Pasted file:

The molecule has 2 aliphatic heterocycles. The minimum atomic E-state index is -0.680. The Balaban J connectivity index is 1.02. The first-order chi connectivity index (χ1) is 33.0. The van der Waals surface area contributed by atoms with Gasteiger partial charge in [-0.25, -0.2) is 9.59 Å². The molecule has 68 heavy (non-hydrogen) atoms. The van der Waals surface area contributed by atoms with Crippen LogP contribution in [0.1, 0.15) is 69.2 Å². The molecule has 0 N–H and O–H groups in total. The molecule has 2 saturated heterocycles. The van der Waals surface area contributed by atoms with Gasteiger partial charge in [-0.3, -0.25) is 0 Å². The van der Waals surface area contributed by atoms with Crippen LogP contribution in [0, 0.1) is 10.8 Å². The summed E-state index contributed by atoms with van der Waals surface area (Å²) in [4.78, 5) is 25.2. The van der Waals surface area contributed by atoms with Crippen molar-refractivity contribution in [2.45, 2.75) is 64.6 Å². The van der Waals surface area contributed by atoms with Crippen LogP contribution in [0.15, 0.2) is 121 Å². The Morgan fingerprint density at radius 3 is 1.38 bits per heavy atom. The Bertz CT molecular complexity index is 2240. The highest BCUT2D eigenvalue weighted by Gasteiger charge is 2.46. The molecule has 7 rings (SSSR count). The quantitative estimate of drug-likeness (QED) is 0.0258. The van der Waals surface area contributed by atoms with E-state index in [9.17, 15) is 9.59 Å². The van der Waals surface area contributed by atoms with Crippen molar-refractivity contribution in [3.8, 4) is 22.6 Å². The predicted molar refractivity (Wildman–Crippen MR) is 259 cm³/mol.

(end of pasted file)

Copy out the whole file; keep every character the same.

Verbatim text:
The molecule has 2 aliphatic heterocycles. The minimum atomic E-state index is -0.680. The Balaban J connectivity index is 1.02. The first-order chi connectivity index (χ1) is 33.0. The van der Waals surface area contributed by atoms with Gasteiger partial charge in [-0.25, -0.2) is 9.59 Å². The molecule has 68 heavy (non-hydrogen) atoms. The van der Waals surface area contributed by atoms with Crippen LogP contribution in [0.1, 0.15) is 69.2 Å². The molecule has 0 N–H and O–H groups in total. The molecule has 2 saturated heterocycles. The van der Waals surface area contributed by atoms with Gasteiger partial charge in [-0.3, -0.25) is 0 Å². The van der Waals surface area contributed by atoms with Crippen LogP contribution in [0, 0.1) is 10.8 Å². The summed E-state index contributed by atoms with van der Waals surface area (Å²) in [4.78, 5) is 25.2. The van der Waals surface area contributed by atoms with Crippen molar-refractivity contribution in [2.45, 2.75) is 64.6 Å². The van der Waals surface area contributed by atoms with Crippen LogP contribution in [0.15, 0.2) is 121 Å². The Morgan fingerprint density at radius 3 is 1.38 bits per heavy atom. The Bertz CT molecular complexity index is 2240. The highest BCUT2D eigenvalue weighted by Gasteiger charge is 2.46. The molecule has 7 rings (SSSR count). The quantitative estimate of drug-likeness (QED) is 0.0258. The van der Waals surface area contributed by atoms with E-state index in [9.17, 15) is 9.59 Å². The van der Waals surface area contributed by atoms with Crippen molar-refractivity contribution in [3.8, 4) is 22.6 Å². The predicted molar refractivity (Wildman–Crippen MR) is 259 cm³/mol.